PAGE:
The idea of a Judd Senate bid is getting mixed reactions from Kentucky Democrats.
Actress Ashley Judd’s movement toward a Senate run against Minority Leader Mitch McConnell makes Democrats in Washington, D.C., happy.
But back in Kentucky, for many Bluegrass State Democrats, a potential Judd run brings a different feeling: heartburn.
“If she runs, I think that it would be a catastrophe for a lot of downballot races in Kentucky,” said Jimmy Cauley, a longtime Kentucky Democratic strategist who doesn’t believe Judd can win a general election. Among Democratic state legislators, he said, “there is significant worry about Ashley being on the ballot.”
Democrats plugged into the Frankfort, Ky., zeitgeist publicly and privately confirmed those sentiments. The crux of their worry is this: As a celebrity and strong supporter of President Barack Obama, Judd’s position at the top of the ticket could nationalize state and local races. They see her losing the Senate contest — an uphill climb for any Democrat — and potentially poisoning the conservative brand of some state Democrats.
For years, the Kentucky Democratic Party has racked up significant successes at the state and local level, from the governor’s mansion down the ballot. But in federal elections, Republicans have won victory after victory. In November, Obama lost the state, winning less than 38 percent of the vote.
“I have yet to talk to an elected official in Kentucky — other than [Rep.] John [Yarmuth] — who thinks Ashley should run or thinks she can prevail in this contest,” Kentucky Democratic consultant Dale Emmons said.
Yarmuth, Kentucky’s sole Democrat in Congress, has been Judd’s loudest cheerleader since he first floated her name last year. In an interview with CQ Roll Call this week, he said “she’d be a very strong candidate” and called her “the top prospect” for a McConnell challenge.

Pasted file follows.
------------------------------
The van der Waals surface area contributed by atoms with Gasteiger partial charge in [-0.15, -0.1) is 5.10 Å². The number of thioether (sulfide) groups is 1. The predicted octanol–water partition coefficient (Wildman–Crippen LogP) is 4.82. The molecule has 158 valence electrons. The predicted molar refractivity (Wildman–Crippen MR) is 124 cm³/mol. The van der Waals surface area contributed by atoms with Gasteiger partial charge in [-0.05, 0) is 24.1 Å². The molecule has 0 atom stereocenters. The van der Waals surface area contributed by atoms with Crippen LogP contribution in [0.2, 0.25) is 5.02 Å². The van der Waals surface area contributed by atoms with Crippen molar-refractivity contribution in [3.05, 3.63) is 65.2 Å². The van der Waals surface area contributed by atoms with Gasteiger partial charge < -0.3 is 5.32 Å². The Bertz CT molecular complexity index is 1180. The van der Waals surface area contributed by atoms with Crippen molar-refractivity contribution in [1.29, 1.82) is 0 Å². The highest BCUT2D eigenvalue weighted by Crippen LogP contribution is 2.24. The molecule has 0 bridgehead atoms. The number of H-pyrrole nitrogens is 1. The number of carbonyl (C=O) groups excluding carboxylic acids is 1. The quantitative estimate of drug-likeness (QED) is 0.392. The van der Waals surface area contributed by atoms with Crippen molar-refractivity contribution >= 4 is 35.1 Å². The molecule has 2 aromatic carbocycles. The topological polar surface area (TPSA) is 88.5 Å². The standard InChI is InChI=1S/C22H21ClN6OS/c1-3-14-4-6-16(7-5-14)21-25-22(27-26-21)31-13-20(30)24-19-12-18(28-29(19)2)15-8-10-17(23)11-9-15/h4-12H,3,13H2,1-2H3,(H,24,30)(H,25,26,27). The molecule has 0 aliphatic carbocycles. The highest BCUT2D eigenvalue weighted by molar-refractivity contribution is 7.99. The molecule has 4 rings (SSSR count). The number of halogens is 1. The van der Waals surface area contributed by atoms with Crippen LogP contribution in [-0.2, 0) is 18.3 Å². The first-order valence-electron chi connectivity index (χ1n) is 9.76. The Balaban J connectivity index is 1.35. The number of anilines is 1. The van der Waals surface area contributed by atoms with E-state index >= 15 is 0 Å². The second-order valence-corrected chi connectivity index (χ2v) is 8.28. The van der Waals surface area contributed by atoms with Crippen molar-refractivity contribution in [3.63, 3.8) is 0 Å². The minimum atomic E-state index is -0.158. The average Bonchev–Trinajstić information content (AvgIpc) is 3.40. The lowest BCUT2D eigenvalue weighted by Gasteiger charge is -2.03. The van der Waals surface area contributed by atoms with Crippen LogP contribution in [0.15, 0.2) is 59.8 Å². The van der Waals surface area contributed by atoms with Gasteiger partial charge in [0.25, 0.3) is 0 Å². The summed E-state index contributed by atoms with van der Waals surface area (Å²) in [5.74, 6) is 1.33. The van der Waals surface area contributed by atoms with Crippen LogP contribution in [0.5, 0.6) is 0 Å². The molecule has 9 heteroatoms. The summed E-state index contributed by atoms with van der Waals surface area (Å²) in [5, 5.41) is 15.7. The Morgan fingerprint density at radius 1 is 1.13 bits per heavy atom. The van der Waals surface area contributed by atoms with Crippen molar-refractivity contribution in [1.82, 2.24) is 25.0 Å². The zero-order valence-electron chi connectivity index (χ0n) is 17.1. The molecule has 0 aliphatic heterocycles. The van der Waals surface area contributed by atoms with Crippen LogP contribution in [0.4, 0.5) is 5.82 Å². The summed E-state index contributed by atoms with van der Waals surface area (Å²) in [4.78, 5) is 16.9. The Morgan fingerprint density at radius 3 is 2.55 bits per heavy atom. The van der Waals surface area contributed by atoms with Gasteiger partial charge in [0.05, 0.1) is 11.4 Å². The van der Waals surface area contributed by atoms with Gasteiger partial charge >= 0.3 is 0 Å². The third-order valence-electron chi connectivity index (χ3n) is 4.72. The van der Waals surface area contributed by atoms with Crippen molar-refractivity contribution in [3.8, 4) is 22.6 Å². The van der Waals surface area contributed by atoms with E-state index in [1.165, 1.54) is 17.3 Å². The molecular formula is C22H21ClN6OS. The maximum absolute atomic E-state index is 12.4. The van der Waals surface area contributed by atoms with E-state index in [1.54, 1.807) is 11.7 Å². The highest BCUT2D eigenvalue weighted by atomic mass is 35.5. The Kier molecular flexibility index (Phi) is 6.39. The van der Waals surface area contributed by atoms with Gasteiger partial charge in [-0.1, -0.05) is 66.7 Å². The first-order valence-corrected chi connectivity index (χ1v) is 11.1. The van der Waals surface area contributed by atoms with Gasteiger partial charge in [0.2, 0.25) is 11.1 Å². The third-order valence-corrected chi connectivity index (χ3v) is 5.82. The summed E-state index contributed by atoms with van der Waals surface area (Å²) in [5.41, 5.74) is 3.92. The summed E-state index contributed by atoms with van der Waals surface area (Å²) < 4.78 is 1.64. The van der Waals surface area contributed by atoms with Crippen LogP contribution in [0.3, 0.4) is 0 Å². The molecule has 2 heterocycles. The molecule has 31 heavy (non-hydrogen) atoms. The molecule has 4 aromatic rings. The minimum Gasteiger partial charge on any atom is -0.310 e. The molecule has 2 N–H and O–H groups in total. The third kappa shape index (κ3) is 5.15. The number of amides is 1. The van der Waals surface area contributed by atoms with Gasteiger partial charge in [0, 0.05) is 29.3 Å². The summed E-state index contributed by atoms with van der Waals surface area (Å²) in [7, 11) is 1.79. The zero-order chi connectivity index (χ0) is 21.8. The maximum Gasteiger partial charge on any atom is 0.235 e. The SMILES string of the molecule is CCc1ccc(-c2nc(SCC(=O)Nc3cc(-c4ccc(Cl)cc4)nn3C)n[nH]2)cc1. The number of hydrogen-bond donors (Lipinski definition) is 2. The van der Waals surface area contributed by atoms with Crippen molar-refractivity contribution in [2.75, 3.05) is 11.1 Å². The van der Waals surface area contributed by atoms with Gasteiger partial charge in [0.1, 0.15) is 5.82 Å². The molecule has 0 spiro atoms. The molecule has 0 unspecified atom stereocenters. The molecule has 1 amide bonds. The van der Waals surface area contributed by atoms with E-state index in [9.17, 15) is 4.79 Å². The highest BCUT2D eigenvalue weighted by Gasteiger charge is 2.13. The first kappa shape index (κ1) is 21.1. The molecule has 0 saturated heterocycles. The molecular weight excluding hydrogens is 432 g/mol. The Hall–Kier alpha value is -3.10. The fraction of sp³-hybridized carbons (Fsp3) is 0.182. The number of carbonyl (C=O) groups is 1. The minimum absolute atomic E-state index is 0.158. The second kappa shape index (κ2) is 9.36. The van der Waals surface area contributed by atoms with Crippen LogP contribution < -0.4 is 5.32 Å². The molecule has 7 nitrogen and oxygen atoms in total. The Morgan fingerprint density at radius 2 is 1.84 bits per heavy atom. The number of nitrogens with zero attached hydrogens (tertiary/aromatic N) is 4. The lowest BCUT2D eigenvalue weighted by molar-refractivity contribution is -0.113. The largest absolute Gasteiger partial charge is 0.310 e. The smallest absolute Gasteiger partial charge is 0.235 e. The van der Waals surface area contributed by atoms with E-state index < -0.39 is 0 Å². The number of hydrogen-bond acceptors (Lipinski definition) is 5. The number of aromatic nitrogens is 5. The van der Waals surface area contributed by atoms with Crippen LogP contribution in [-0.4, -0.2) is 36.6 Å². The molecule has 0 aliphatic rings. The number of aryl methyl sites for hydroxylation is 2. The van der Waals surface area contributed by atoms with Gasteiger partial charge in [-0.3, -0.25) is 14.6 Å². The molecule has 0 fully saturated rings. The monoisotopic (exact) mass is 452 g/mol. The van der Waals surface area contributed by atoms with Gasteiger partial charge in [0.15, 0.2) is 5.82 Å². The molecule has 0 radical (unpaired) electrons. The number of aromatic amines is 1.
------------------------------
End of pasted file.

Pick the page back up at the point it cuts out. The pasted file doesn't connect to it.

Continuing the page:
But pressed on local Democrats’ unease about Judd, Yarmuth shot back.
“Do they have a better idea?” he asked. “Because if they do, they ought to come forward.”
Another Democratic worry about Judd is her position against mountaintop removal coal mining, which she has called a “scourge.” It remains a divisive issue in the state.
Yarmuth said he understands her “issues” but doesn’t think she’ll be a downballot drag. “Once people would see her, listen to her passion, listen to her commitment to the Commonwealth, I think she can overcome those potential obstacles,” Yarmuth said. He said her support of Obama and her opposition to mountaintop removal coal mining wouldn’t hurt her.
Yarmuth and Judd allies note that polling shows a vast majority of Kentucky voters know who she is and that she would begin a matchup within range of McConnell.
Despite the numbers, the specter of a Judd run and Yarmuth’s vocal support for her has Democrats such as Cauley fuming.
Terri Henderson, 6, center, whose mother is El Salvador, attends a rally with members of Congress at Union Station's Columbus Circle to announce the Restore Opportunity, Strengthen, and Improve the Economy (ROSIE) Act on July 29, 2014. The legislation provides incentives for government contractors to pay a living wage and other benefits that would help low-income workers.